It’s New To Me – X-MEN: THE ANIMATED SERIES (“Beyond Good And Evil, Parts 1 & 2”)

In my years of TV watching, there have been tons of well-regarded shows that have eluded my gaze. Thanks to the magic of Netflix and other online streaming sites, I now have an opportunity to watch these shows and share my thoughts on them. It may be a classic to you, but It’s New To Me!

Time travel has become a rather overused and somewhat tired narrative device in pop culture, so it’s been hard to acclimate myself to how new and fresh it may have seemed to audiences back in the early- to mid- Nineties. Even though it may have seemed like a novelty at the time, the X-Men Animated Series sure used it a lot in their stories, especially during their fourth season. Just two episodes after wrapping up their “One Man’s Worth” storyline in which Bishop went back to the Fifties to save the X-Men’s future, we get another multi-part epic that sees our heroes going forward and back in time, this time to thwart a plot involving not only Apocalypse but also a number of the X-Men’s most formidable antagonists. While I fear that I may have grown tired of time travel stories within this series, the first two parts of “Beyond Good and Evil” have done a good enough job at drawing me in so that I’m at least interested to see how the storyline turns out.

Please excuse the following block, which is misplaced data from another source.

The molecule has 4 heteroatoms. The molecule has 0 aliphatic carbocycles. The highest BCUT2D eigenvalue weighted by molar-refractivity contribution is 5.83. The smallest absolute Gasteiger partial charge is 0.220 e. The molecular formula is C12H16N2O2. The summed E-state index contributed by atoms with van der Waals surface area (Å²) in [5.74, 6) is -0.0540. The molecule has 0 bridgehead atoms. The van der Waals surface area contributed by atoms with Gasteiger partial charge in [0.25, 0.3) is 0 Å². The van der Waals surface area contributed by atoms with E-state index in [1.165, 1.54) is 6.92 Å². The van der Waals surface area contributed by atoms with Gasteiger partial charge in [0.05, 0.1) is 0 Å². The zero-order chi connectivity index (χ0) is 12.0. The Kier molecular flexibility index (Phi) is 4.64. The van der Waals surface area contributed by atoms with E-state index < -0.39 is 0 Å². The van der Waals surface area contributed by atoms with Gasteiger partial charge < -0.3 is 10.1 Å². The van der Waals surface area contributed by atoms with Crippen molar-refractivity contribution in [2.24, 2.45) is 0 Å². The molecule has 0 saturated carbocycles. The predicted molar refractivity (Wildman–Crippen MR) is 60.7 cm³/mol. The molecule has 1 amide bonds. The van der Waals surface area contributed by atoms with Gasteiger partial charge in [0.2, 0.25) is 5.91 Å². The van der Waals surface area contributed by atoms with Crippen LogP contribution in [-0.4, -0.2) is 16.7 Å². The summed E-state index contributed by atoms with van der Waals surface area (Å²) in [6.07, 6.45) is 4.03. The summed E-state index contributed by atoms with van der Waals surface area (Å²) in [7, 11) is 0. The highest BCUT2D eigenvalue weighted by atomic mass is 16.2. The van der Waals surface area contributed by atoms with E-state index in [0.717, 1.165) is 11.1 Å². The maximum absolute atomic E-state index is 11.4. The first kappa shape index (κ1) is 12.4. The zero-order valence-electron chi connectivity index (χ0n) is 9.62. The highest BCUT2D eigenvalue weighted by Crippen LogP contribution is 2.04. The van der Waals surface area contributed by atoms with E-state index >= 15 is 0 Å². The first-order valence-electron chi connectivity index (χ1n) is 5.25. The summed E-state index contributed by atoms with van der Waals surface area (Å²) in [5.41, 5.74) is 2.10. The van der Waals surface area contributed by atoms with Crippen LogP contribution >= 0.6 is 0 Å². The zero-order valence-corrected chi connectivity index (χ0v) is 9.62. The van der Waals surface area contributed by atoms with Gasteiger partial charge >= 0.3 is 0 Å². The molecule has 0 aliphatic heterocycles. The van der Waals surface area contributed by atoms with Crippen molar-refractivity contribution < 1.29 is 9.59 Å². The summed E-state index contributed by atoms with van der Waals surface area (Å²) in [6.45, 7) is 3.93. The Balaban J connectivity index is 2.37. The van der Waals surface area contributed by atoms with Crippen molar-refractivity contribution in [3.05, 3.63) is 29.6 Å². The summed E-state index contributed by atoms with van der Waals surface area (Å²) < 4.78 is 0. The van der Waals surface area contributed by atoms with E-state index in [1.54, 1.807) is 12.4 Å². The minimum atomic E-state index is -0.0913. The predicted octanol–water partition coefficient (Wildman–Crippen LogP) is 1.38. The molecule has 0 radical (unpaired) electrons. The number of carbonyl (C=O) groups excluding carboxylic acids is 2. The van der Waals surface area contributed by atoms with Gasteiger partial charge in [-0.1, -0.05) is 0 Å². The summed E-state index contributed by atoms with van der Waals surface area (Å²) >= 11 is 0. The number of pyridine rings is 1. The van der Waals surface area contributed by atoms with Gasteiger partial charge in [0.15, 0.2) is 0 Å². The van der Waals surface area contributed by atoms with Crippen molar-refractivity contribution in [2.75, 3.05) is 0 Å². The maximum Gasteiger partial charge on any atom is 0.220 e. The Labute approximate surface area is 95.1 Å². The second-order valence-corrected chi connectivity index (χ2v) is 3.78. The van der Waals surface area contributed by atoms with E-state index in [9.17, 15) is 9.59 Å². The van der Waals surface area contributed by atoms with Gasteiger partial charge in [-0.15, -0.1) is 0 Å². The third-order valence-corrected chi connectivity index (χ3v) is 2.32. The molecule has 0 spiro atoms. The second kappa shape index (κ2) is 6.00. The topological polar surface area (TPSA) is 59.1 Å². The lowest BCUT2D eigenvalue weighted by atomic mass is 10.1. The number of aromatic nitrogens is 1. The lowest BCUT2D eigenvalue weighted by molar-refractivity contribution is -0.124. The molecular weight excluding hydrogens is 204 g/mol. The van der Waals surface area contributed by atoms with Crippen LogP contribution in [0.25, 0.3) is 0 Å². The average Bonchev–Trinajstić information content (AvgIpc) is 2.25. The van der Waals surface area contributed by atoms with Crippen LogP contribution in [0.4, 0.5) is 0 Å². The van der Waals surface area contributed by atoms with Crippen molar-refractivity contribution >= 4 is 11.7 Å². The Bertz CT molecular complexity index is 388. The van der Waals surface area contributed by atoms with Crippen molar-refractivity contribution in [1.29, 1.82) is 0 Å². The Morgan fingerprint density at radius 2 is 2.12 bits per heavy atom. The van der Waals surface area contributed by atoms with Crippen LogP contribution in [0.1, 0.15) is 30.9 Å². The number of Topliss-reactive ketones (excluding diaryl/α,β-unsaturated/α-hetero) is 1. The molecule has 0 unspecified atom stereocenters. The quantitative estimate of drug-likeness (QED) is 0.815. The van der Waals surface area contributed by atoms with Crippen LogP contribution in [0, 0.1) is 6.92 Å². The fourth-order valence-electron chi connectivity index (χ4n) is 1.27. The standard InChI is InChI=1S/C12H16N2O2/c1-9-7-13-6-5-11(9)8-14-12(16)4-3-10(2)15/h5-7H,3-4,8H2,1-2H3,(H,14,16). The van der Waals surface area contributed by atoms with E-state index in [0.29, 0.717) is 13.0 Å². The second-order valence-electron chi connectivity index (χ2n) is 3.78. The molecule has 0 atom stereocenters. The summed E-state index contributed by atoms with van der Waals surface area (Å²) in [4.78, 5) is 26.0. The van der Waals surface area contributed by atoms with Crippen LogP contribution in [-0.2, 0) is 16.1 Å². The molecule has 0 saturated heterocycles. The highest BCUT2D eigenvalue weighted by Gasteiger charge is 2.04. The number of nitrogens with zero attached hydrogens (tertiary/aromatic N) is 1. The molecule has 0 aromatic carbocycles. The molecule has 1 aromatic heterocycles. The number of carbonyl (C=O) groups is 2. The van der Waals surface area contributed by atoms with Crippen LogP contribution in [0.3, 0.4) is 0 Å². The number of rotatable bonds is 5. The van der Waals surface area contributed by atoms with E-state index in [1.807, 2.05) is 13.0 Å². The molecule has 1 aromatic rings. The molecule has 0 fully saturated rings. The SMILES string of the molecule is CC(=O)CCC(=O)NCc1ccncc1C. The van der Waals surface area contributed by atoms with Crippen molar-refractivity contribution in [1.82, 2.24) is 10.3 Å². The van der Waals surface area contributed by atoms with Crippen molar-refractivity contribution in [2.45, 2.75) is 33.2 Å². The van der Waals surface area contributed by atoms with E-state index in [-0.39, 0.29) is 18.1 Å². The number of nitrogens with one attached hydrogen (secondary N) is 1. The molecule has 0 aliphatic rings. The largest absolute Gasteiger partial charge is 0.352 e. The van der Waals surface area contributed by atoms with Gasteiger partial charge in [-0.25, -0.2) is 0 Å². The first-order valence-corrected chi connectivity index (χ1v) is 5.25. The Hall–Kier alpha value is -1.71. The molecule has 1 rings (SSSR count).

“Beyond Good and Evil, Part One” begins in the year 3999, where mankind has survived if not necessarily thrived, following Cable and his son Tyler as they lead a group of rebels to Apocalypse’s base of operations in Cairo in order to wipe him out once and for all. During the invasion, Cable is trapped in Apocalypse’s pyramid, where the ancient mutant steals a device from him that enables him to travel through time. We are then taken to the not as distant future, where Bishop is unable to return from his previous trip through time and instead is sent to a limbo dimension outside of time inhabited by a mad time traveler named Bender who is also stuck between eras. Bishop is able to view what is going on within the several eras in time and views the present day, where Cyclops and Jean finally tie the knot in a ceremony at the Mansion that is quickly crashed by Mister Sinister’s goons, who kidnap the newly married couple and send Jean through a time portal, leaving Scott. When the rest of the team catch up with Cyclops, they are left with no trace of Jean and her abductors, even with the help of Cerebro. Sinister appears at the Mansion and attempts to abduct Xavier as well, with Bishop looking on in the limbo dimension and Shard traveling back to the present day in an attempt to bring Bishop back to his time. She appears at the Mansion and helps the team fight Sinister and his minions. They are able to prevent Xavier from being abducted but are still unable to find any trace of Jean. The episode ends with Jean encased in a containment cell in the same limbo dimension where Bishop is trapped, a place called the Axis of Time, brought there by Sinister at Apocalypse’s request.